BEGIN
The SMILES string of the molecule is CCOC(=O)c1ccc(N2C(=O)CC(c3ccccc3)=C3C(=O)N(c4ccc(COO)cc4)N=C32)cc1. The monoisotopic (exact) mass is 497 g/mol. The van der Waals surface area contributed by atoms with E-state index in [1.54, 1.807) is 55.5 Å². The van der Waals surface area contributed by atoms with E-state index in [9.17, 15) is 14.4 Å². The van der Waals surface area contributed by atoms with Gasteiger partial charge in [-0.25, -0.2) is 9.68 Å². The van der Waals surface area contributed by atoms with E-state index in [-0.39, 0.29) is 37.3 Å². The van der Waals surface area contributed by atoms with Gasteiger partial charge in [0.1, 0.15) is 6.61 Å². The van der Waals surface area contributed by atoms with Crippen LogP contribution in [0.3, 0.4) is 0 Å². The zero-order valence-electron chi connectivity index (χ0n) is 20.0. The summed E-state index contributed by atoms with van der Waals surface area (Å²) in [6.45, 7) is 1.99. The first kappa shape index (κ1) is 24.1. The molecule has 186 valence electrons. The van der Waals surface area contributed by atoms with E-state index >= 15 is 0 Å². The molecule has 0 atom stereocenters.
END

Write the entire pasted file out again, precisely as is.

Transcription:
The SMILES string of the molecule is CCOC(=O)c1ccc(N2C(=O)CC(c3ccccc3)=C3C(=O)N(c4ccc(COO)cc4)N=C32)cc1. The monoisotopic (exact) mass is 497 g/mol. The van der Waals surface area contributed by atoms with E-state index in [1.54, 1.807) is 55.5 Å². The van der Waals surface area contributed by atoms with E-state index in [9.17, 15) is 14.4 Å². The van der Waals surface area contributed by atoms with Gasteiger partial charge in [-0.25, -0.2) is 9.68 Å². The van der Waals surface area contributed by atoms with E-state index in [-0.39, 0.29) is 37.3 Å². The van der Waals surface area contributed by atoms with Gasteiger partial charge in [0.1, 0.15) is 6.61 Å². The van der Waals surface area contributed by atoms with Crippen LogP contribution in [0.3, 0.4) is 0 Å². The zero-order valence-electron chi connectivity index (χ0n) is 20.0. The summed E-state index contributed by atoms with van der Waals surface area (Å²) in [6.45, 7) is 1.99. The first kappa shape index (κ1) is 24.1. The molecule has 186 valence electrons. The van der Waals surface area contributed by atoms with E-state index >= 15 is 0 Å². The molecule has 0 atom stereocenters.